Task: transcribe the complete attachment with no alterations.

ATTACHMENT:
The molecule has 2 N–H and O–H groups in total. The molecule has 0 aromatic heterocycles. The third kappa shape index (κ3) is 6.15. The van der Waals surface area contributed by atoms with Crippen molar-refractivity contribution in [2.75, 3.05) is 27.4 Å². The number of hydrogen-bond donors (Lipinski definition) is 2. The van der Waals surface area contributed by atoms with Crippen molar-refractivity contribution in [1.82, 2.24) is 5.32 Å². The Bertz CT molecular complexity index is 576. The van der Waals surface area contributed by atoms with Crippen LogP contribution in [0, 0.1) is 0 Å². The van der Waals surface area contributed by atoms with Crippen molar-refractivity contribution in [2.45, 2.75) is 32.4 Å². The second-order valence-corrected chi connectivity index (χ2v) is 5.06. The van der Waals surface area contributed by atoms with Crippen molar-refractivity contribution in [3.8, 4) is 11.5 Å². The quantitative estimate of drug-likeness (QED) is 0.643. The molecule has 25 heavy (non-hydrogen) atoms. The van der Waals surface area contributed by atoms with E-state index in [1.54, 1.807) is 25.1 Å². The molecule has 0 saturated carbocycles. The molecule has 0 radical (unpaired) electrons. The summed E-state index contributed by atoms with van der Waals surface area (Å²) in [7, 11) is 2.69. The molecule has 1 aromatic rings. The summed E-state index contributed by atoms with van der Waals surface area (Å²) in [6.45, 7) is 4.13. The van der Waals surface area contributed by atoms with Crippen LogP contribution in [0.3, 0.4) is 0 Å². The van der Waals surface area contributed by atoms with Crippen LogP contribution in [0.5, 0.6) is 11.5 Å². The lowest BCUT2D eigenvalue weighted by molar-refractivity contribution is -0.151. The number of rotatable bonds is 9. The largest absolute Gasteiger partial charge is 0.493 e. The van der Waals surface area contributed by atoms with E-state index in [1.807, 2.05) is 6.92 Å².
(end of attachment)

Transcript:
The molecule has 2 N–H and O–H groups in total. The molecule has 0 aromatic heterocycles. The third kappa shape index (κ3) is 6.15. The van der Waals surface area contributed by atoms with Crippen molar-refractivity contribution in [2.75, 3.05) is 27.4 Å². The number of hydrogen-bond donors (Lipinski definition) is 2. The van der Waals surface area contributed by atoms with Crippen molar-refractivity contribution in [1.82, 2.24) is 5.32 Å². The Bertz CT molecular complexity index is 576. The van der Waals surface area contributed by atoms with Crippen LogP contribution in [0, 0.1) is 0 Å². The van der Waals surface area contributed by atoms with Crippen molar-refractivity contribution in [2.45, 2.75) is 32.4 Å². The second-order valence-corrected chi connectivity index (χ2v) is 5.06. The van der Waals surface area contributed by atoms with Crippen molar-refractivity contribution in [3.8, 4) is 11.5 Å². The quantitative estimate of drug-likeness (QED) is 0.643. The molecule has 25 heavy (non-hydrogen) atoms. The van der Waals surface area contributed by atoms with E-state index in [1.54, 1.807) is 25.1 Å². The molecule has 0 saturated carbocycles. The molecule has 0 radical (unpaired) electrons. The summed E-state index contributed by atoms with van der Waals surface area (Å²) in [7, 11) is 2.69. The molecule has 1 aromatic rings. The summed E-state index contributed by atoms with van der Waals surface area (Å²) in [6.45, 7) is 4.13. The van der Waals surface area contributed by atoms with Crippen LogP contribution in [0.3, 0.4) is 0 Å². The van der Waals surface area contributed by atoms with Crippen LogP contribution in [0.5, 0.6) is 11.5 Å². The lowest BCUT2D eigenvalue weighted by molar-refractivity contribution is -0.151. The number of rotatable bonds is 9. The largest absolute Gasteiger partial charge is 0.493 e. The van der Waals surface area contributed by atoms with E-state index in [1.807, 2.05) is 6.92 Å².